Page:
As the RBI goes into another monetary review on October 04th, there are some key things to be watched for. It will be the first policy presented by the new RBI governor, Dr. Urjit Patel. It will also be the first monetary policy that will be announced under the aegis of the Monetary Policy Committee (MPC). More importantly, the monetary policy will be announced at a time when the US will be doing 2 additional Fed meets this year as well as the crucial presidential vote in November. It is in this light that the forthcoming RBI policy on October 04th assumes importance.
Inflation scenario supports a rate cut…
For over 3 years since Dr. Raghuram Rajan took charge at the helm of the RBI, the singular focus has been inflation control. This is evident from the fact that the RBI and the government have been chasing a long term inflation target of 4% religiously. The fall in CPI inflation from 6.07% in July 2016 to 5.05% in August 2016 is not just a flash in the pan. In fact, the pattern is a repeat of the previous year when we saw inflation coming down in the second half due to the base effect. There are additional advantages this year. There has been a good monsoon (nearly 96% of the LTA) as well as a record Kharif output is expected. These will combine to keep CPI inflation in check till the end of the calendar year. Thus retail inflation creates a positive environment for a repo rate cut in October.
Industrial growth is weakening consistently…
IIP growth for the month of July was negative and manufacturing was the real contributor to weak output. Lower rates could be the key trigger for a pick-up in growth. Of course, one can argue that transmission is not happening. That is a logical argument as the RBI has admitted that transmission has been less than 50% to the end borrower. But that will change drastically as PSU banks get a better hang of the NPAs in their books. Measures like AQR and the SMA-2 provisioning requirements have helped to substantially clean up the balance sheets of banks. Of course, a $100 billion NPA mountain cannot be wished away but one can surely hope for better transmission of future rate cuts. This factor again favours a rate cut in October.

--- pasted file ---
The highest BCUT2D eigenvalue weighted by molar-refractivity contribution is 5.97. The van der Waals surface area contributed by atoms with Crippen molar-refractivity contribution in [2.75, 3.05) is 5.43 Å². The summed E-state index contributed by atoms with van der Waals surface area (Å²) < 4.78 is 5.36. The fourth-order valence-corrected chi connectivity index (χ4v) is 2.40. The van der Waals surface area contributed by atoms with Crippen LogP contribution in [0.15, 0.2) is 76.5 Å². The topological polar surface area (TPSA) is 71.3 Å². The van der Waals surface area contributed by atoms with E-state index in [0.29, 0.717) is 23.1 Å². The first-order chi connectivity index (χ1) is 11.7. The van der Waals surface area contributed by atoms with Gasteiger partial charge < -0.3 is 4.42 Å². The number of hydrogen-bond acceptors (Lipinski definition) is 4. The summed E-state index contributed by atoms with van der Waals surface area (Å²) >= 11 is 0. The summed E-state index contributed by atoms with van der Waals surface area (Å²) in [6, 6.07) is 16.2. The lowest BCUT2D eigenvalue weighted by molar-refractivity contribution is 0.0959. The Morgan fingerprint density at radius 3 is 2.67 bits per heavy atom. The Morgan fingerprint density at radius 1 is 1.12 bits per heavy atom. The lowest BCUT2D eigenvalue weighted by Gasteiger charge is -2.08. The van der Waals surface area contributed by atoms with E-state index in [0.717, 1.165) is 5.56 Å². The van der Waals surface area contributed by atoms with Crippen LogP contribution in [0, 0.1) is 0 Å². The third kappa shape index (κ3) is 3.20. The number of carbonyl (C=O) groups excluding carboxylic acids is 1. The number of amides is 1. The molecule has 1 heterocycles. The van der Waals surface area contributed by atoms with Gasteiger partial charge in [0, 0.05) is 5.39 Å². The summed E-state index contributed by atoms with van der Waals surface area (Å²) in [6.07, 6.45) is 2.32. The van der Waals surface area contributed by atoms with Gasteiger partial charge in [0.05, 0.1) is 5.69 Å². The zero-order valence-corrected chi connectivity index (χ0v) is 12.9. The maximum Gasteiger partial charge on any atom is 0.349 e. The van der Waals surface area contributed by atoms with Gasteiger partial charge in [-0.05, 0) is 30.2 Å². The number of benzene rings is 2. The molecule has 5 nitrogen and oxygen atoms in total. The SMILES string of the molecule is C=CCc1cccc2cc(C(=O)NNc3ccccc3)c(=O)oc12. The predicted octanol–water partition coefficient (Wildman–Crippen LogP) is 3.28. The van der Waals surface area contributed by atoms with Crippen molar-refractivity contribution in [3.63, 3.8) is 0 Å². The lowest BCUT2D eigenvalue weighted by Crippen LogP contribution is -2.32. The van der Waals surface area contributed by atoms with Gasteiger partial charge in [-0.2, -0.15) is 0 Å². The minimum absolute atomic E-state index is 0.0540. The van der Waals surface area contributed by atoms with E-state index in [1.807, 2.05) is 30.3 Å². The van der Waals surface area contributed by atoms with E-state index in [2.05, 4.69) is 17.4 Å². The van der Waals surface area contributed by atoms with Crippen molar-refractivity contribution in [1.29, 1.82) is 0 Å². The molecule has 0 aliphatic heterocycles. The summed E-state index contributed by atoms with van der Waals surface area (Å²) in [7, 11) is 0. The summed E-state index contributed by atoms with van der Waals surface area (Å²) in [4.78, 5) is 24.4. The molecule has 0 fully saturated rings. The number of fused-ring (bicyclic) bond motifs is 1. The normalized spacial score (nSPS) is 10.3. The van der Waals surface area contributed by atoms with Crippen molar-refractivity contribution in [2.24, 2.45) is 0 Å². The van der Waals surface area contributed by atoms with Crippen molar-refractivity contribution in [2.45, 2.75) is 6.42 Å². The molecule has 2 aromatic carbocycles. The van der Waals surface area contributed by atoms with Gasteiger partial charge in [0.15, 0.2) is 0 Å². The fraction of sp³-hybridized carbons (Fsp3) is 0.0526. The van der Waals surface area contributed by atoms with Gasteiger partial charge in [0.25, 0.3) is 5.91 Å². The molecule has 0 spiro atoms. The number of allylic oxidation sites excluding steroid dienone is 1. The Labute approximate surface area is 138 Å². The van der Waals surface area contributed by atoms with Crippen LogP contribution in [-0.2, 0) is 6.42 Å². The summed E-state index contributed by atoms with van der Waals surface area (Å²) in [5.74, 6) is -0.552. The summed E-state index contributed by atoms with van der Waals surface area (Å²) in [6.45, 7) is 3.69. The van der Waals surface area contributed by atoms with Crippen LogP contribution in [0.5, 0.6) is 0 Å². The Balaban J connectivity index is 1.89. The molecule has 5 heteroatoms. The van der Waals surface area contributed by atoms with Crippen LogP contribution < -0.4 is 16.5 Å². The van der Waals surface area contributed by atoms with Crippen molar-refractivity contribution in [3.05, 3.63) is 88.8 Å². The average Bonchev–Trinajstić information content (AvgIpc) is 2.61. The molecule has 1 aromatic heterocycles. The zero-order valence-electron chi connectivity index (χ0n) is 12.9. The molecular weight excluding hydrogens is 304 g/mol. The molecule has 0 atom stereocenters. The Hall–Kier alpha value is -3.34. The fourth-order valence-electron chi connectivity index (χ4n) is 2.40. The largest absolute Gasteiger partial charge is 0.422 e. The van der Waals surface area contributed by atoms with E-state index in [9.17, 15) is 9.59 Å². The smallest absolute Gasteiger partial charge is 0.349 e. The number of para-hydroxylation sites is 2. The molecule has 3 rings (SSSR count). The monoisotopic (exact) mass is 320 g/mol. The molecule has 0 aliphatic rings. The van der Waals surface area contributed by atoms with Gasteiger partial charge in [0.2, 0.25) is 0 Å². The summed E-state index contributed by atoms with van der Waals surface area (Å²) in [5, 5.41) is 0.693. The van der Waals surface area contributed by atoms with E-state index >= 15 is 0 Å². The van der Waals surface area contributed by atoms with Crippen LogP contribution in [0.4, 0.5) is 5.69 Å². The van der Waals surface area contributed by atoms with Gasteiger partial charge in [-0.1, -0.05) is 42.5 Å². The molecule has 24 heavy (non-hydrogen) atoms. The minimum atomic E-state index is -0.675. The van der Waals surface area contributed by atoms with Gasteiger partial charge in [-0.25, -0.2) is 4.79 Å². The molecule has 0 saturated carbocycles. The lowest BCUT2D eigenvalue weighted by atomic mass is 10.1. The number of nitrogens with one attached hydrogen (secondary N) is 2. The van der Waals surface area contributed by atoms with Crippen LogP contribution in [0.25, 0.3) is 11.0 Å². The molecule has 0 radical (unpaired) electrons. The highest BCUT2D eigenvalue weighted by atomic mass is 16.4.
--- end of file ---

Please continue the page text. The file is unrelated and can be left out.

Do we need to worry about the rupee?
One of the major arguments against rate cut was that a rate cut will result in the INR weakening versus the dollar. More so, when the US Fed has been talking a hawkish tone and India has $22 billion of FCNR redemptions this year! The memories of 2013 are still fresh in the mind of the RBI when a weakening rupee led to a surge in outflows as over $12 billion flowed out of India’s debt markets. But then, this time it is different for 3 reasons. Firstly, a slight weakness in the INR will be welcome as the rupee is already overpriced in REER terms. At least, it will come to the rescue of exporters. Secondly, crude oil is well under $50/bbl and that has resulted in the CAD coming down to 0.1% of GDP as against 4.5% of GDP in 2013. Lastly, the fear of rising global volatility due to monetary divergence will ensure that the US will be cautious on hiking rates and try to back-end it to the extent possible. So, even in terms of the INR value, there does not seem to be any real concerns over a rate cut by the RBI.
Finally, it could be all about the MPC…
At the end of the day, what could actually tip the scales in favour of a rate cut in the October policy would be that the MPC will be taking a final call on the repo rates. Unlike in the past, when the RBI governor had the veto power and actually exercised it, in the new dispensation the RBI governor will only have the decisive casting vote in the event of a tie. Otherwise, it will be the MPC that will prevail. The good thing is that it will be instrumental in giving a greater institutional flavour to rate decisions. With equal representation from the RBI and the Ministry of Finance, the MPC is likely to be more inclined to balance the interests of monetary policy and industry.
So, what does it augur for rates on October 04th?
When the RBI announces the monetary policy on October 04th, it may actually give greater precedence to domestic drivers rather than to global concerns. The imperative at this point of time is to boost industry through lower rates. The government has already given a demand push through greater infrastructure investments, rural spending, 7CPC and OROP. The next step will be to address the supply-side concerns. A rate cut could be a beginning in the right direction. The RBI may end up cutting rates by 25 basis points in its October policy and leave headroom for another 25 basis points cut by March 2017. That could be real booster dose that industry has been waiting for!
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